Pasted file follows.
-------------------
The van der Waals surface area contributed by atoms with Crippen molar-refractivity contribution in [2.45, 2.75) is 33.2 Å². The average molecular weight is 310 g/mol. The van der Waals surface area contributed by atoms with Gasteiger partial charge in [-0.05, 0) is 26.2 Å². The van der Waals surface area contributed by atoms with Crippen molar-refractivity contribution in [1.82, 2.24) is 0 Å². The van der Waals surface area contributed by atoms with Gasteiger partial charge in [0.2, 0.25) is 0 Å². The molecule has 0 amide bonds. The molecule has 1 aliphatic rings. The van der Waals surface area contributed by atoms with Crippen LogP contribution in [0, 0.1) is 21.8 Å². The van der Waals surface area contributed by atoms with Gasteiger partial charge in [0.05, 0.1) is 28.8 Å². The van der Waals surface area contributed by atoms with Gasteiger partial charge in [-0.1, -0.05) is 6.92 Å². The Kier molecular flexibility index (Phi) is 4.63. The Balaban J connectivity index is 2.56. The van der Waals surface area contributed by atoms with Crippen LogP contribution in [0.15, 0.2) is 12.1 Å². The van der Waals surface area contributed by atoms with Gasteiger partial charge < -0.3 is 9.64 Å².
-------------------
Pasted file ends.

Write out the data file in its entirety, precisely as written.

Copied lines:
The van der Waals surface area contributed by atoms with Crippen molar-refractivity contribution in [2.45, 2.75) is 33.2 Å². The average molecular weight is 310 g/mol. The van der Waals surface area contributed by atoms with Gasteiger partial charge in [-0.05, 0) is 26.2 Å². The van der Waals surface area contributed by atoms with Crippen molar-refractivity contribution in [1.82, 2.24) is 0 Å². The van der Waals surface area contributed by atoms with Gasteiger partial charge in [0.2, 0.25) is 0 Å². The molecule has 0 amide bonds. The molecule has 1 aliphatic rings. The van der Waals surface area contributed by atoms with Crippen LogP contribution in [0, 0.1) is 21.8 Å². The van der Waals surface area contributed by atoms with Gasteiger partial charge in [0.05, 0.1) is 28.8 Å². The van der Waals surface area contributed by atoms with Gasteiger partial charge in [-0.1, -0.05) is 6.92 Å². The Kier molecular flexibility index (Phi) is 4.63. The Balaban J connectivity index is 2.56. The van der Waals surface area contributed by atoms with Crippen LogP contribution in [0.15, 0.2) is 12.1 Å². The van der Waals surface area contributed by atoms with Gasteiger partial charge < -0.3 is 9.64 Å².